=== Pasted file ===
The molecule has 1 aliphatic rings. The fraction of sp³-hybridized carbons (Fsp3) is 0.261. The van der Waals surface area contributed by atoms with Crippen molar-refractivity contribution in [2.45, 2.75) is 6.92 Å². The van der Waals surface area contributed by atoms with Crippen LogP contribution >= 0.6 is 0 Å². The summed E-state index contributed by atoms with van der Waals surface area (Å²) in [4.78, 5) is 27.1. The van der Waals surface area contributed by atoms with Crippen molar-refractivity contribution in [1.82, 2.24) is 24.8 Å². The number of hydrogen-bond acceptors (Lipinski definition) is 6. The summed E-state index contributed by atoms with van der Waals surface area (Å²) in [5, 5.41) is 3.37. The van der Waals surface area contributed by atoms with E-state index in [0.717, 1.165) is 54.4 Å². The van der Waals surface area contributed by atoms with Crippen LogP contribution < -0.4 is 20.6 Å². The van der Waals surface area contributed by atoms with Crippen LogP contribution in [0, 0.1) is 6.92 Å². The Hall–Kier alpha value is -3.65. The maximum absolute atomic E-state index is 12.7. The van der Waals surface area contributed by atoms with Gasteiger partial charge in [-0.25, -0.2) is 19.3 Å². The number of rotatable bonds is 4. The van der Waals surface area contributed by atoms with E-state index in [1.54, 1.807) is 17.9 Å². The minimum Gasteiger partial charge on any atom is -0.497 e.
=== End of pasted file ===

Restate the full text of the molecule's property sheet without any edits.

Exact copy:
The molecule has 1 aliphatic rings. The fraction of sp³-hybridized carbons (Fsp3) is 0.261. The van der Waals surface area contributed by atoms with Crippen molar-refractivity contribution in [2.45, 2.75) is 6.92 Å². The van der Waals surface area contributed by atoms with Crippen LogP contribution >= 0.6 is 0 Å². The summed E-state index contributed by atoms with van der Waals surface area (Å²) in [4.78, 5) is 27.1. The van der Waals surface area contributed by atoms with Crippen molar-refractivity contribution in [1.82, 2.24) is 24.8 Å². The number of hydrogen-bond acceptors (Lipinski definition) is 6. The summed E-state index contributed by atoms with van der Waals surface area (Å²) in [5, 5.41) is 3.37. The van der Waals surface area contributed by atoms with E-state index in [0.717, 1.165) is 54.4 Å². The van der Waals surface area contributed by atoms with Crippen LogP contribution < -0.4 is 20.6 Å². The van der Waals surface area contributed by atoms with Crippen LogP contribution in [0, 0.1) is 6.92 Å². The Hall–Kier alpha value is -3.65. The maximum absolute atomic E-state index is 12.7. The van der Waals surface area contributed by atoms with Gasteiger partial charge in [-0.25, -0.2) is 19.3 Å². The number of rotatable bonds is 4. The van der Waals surface area contributed by atoms with E-state index in [1.54, 1.807) is 17.9 Å². The minimum Gasteiger partial charge on any atom is -0.497 e.